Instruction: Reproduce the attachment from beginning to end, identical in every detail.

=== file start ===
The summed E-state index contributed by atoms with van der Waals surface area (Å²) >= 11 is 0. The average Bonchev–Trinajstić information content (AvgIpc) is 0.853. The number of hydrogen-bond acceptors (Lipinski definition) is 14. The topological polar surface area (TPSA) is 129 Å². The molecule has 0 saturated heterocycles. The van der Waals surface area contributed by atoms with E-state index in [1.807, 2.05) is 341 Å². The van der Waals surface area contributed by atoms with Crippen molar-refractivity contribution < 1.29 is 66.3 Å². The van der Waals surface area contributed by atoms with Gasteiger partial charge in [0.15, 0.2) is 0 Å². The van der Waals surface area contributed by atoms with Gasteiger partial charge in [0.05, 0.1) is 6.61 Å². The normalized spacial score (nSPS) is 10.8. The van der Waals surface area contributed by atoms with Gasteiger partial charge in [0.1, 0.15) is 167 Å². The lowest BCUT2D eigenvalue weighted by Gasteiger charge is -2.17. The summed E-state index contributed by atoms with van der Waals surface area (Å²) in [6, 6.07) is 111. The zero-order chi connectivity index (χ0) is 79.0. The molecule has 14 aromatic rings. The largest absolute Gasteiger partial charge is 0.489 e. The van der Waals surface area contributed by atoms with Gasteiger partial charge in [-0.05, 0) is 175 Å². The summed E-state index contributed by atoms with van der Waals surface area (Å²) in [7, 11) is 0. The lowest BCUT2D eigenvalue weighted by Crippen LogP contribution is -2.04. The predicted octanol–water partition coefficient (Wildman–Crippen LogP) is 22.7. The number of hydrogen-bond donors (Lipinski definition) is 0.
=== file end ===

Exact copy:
The summed E-state index contributed by atoms with van der Waals surface area (Å²) >= 11 is 0. The average Bonchev–Trinajstić information content (AvgIpc) is 0.853. The number of hydrogen-bond acceptors (Lipinski definition) is 14. The topological polar surface area (TPSA) is 129 Å². The molecule has 0 saturated heterocycles. The van der Waals surface area contributed by atoms with E-state index in [1.807, 2.05) is 341 Å². The van der Waals surface area contributed by atoms with Crippen molar-refractivity contribution < 1.29 is 66.3 Å². The van der Waals surface area contributed by atoms with Gasteiger partial charge in [0.15, 0.2) is 0 Å². The van der Waals surface area contributed by atoms with Gasteiger partial charge in [0.05, 0.1) is 6.61 Å². The normalized spacial score (nSPS) is 10.8. The van der Waals surface area contributed by atoms with Gasteiger partial charge in [0.1, 0.15) is 167 Å². The lowest BCUT2D eigenvalue weighted by Gasteiger charge is -2.17. The summed E-state index contributed by atoms with van der Waals surface area (Å²) in [6, 6.07) is 111. The zero-order chi connectivity index (χ0) is 79.0. The molecule has 14 aromatic rings. The largest absolute Gasteiger partial charge is 0.489 e. The van der Waals surface area contributed by atoms with Gasteiger partial charge in [-0.05, 0) is 175 Å². The summed E-state index contributed by atoms with van der Waals surface area (Å²) in [7, 11) is 0. The lowest BCUT2D eigenvalue weighted by Crippen LogP contribution is -2.04. The predicted octanol–water partition coefficient (Wildman–Crippen LogP) is 22.7. The number of hydrogen-bond donors (Lipinski definition) is 0.